You might have heard about this “Hurricane Irene” thingie that recently made a bit of a mess of things here on the eastern part of the US. Well, I can tell you that on Sunday afternoon, during the height of the storm here in New Hampshire, I went for a little walk — and got soaked as hell.
Well, the storm’s gone, but we still are picking up the pieces.
I happen to live in Lebanon, New Hampshire. I’ll spare you finding a map: imagine the state of New Hampshire, and then stick a pin along the western border, at about the north-south midpoint. Congratulations, you just gave my car a flat tire.
Anyway, I live fairly close to the Connecticut River (that’s what forms nearly all of New Hamsphire’s western border), and right along one of the Connecticut’s feeder rivers. Irene dumped so much rain on us that we have serious flooding problems.
Part of the fault goes to New England’s geography. We’re hilly, with a lot of rocks. That means that water tends to flow downhill very quickly, and build up in lakes, rivers, and streams, and then run like hell for the ocean. The Connecticut is well above flood stage, which means that the dams along those feeders are being very tightly regulated to distribute the excess water as best they can. Instead of letting some areas just get completely wiped out, dams are maximizing how much they can safely hold, and selected flood-prone areas are getting flooded.
Such as, say, my parking lot at home. Like I said, I live right on one of the feeder rivers. Normally, I park about two to three feet above the river’s level. On Sunday afternoon, my assigned parking place was under three feet of water, and my car was on the street (considerably higher). It quickly receded, but those damn dams have it almost back up to that level.
That’s Lebanon. West Lebanon, in particular the big commercial area (well, relatively big — it’s the largest shopping area in at least 25 miles) is right on the Connecticut. And it got flooded really, really bad. There’s a K-Mart and a J. C. Penny’s that are still cleaning up the messes, along with a bunch of smaller stores in the area.
I drove through that area this morning, and the most remarkable thing about post-flood cleanups is something I never considered: dust.
There’s a lot of dirt normally suspended in water, and flood waters especially so — they pick up a LOT from going over land that normally doesn’t end up under water. And when the water recedes, it leaves a lot of mud behind. Mud being mixed water and dirt, it dries up and you are left with a lot of dirt. Add in traffic, cleanup efforts, and the slightest breeze, and you end up with more dust in the air than you’ll see this side of a Phoenix dust storm.People were driving with their headlights on at 9:30 in the morning just so they could be seen.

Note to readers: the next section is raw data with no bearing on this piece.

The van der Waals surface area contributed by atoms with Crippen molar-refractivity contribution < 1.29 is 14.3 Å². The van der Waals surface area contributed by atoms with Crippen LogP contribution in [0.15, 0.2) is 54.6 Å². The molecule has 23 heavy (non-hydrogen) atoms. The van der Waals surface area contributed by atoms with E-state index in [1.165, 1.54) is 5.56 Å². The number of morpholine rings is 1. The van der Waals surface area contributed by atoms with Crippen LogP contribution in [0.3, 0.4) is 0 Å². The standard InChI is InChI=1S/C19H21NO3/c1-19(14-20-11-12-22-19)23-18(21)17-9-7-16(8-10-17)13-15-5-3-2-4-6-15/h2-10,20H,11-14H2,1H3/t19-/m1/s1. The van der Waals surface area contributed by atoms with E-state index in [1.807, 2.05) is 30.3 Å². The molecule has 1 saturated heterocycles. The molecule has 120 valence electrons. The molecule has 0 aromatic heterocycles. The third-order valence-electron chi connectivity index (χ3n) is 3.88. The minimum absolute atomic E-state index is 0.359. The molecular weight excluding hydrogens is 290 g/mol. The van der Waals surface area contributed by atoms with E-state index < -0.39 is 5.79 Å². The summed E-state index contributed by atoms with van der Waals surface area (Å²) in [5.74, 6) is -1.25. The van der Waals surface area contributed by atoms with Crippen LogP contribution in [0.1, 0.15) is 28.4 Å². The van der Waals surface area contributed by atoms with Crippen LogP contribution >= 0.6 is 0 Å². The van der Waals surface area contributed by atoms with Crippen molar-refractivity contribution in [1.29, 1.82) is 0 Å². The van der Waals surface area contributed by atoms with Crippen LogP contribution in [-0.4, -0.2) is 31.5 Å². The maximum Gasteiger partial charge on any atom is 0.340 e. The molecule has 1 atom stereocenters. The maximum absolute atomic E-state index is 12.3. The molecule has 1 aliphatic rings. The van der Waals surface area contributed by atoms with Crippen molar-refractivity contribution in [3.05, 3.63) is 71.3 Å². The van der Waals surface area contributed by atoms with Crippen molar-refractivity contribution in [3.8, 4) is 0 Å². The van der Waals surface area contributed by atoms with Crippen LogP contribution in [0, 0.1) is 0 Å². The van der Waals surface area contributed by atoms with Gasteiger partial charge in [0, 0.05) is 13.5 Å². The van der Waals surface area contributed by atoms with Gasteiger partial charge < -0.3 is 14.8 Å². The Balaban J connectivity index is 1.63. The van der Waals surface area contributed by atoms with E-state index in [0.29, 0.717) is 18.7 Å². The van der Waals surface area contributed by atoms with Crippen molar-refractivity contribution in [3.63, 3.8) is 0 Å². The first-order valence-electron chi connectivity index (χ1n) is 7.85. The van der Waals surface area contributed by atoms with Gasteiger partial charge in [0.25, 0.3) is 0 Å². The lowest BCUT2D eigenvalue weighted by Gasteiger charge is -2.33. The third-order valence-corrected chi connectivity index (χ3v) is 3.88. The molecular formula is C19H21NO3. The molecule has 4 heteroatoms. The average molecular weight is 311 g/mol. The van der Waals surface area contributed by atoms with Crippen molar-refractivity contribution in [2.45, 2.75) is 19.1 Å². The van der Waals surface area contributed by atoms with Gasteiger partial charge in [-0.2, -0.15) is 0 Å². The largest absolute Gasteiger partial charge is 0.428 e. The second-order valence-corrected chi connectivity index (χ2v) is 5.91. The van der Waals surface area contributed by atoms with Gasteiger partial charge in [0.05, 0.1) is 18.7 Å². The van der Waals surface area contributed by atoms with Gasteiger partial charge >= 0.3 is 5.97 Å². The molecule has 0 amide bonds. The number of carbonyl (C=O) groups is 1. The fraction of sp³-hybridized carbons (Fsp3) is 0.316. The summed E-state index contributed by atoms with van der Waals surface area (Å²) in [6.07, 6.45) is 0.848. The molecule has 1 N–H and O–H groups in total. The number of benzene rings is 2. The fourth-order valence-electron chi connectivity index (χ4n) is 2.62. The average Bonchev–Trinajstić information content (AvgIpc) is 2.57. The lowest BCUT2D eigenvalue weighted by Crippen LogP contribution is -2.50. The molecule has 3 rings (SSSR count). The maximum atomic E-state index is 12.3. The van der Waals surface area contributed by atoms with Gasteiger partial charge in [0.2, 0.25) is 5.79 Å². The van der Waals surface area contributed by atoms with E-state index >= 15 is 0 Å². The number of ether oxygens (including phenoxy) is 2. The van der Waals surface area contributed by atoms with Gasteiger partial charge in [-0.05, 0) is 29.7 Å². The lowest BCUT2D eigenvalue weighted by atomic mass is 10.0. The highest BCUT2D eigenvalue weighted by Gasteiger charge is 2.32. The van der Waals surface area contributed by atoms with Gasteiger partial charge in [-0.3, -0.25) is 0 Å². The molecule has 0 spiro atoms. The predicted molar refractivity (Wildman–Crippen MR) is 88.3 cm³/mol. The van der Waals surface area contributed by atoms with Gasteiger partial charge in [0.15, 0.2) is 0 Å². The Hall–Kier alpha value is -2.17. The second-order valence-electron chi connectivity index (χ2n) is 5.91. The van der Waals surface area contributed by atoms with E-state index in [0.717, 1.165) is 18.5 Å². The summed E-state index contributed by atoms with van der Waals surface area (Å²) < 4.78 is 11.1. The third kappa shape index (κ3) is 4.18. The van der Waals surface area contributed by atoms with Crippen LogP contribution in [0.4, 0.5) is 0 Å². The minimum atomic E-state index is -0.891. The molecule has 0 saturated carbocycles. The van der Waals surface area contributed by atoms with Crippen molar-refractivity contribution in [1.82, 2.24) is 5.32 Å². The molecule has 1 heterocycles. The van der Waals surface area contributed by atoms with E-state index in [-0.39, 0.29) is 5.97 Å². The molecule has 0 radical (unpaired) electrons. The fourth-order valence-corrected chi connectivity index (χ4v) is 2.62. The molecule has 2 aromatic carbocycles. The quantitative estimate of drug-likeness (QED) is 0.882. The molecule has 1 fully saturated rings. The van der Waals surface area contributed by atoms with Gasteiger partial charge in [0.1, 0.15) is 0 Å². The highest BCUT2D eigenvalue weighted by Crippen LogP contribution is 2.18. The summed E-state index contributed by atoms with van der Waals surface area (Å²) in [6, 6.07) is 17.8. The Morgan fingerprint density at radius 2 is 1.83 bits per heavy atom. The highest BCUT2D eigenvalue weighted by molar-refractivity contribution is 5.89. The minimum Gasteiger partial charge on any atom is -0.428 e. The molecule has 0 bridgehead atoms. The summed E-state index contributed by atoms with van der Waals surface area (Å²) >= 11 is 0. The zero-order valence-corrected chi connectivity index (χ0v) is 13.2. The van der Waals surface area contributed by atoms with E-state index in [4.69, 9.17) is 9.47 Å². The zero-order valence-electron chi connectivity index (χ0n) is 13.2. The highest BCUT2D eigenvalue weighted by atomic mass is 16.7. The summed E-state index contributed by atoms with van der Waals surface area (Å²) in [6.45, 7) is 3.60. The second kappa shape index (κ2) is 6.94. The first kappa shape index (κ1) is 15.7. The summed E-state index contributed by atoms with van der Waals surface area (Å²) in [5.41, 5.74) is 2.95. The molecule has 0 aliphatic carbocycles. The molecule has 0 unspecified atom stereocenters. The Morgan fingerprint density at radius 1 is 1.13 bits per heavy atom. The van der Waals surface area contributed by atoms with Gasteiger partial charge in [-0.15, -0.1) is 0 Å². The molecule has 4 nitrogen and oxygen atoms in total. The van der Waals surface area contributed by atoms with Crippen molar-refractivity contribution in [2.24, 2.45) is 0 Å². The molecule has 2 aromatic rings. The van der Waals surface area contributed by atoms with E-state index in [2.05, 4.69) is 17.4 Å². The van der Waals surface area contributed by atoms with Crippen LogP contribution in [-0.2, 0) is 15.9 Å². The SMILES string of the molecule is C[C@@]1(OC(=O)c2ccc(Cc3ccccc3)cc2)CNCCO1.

But we’d doing OK. We’re New Hampshire. We’re used to messes. All we have to do is pretend that it’s a brownish blizzard that we don’t have to dress warm for, and we’ll be fine. After all, a hurricane’s pretty much just a summertime Nor’easter.
But here’s a key point. This was a hurricane. (Well, to be precise, the remnants of a hurricane.) Those are ocean phenomena, and New Hampshire has a seacoast. The shortest seacoast of any state that has one, but we are not complete strangers to the ocean and its ways.
Vermont, on the other hand, has no seacoast. It has a big honking lake on its northwest corner, but that’s it. And it got a hell of a lot more of Irene’s fury than we did. All those effects I described above? They got them all, a lot worse, plus more.
I like to give Vermont a bit of teasing every now and then. I call them “Vermonsters,” point out how their state is pretty much filled with granolas, and even mock their geography — our states are kind of mirror images, but we have our broad base on the “bottom,” while theirs is on the top. They’re naturally unbalanced, compared to us. I even cite the fact that until 1970, there were more cows than people in the Green Mountain state.
But when it comes down to it, our neighbors to the west are, at their core, decent folk. I’ve known a lot of Vermonters, and almost without exception they’re fine folks. A trifle wrong-headed in some ways, mainly politically, but that’s really not that important, in the big picture. They’re still fellow Americans, and they’re seriously boned right now.
One reader actually reached out to me before the storm, expressing concern. I was touched, but really — the worst this storm did to me was a mild inconveniencing. However, just a few miles west of me are a whole lot of people (well, plenty of people — the state only has a population of about 630,000) who actually are suffering. They’re the ones who could use your sympathy — and support.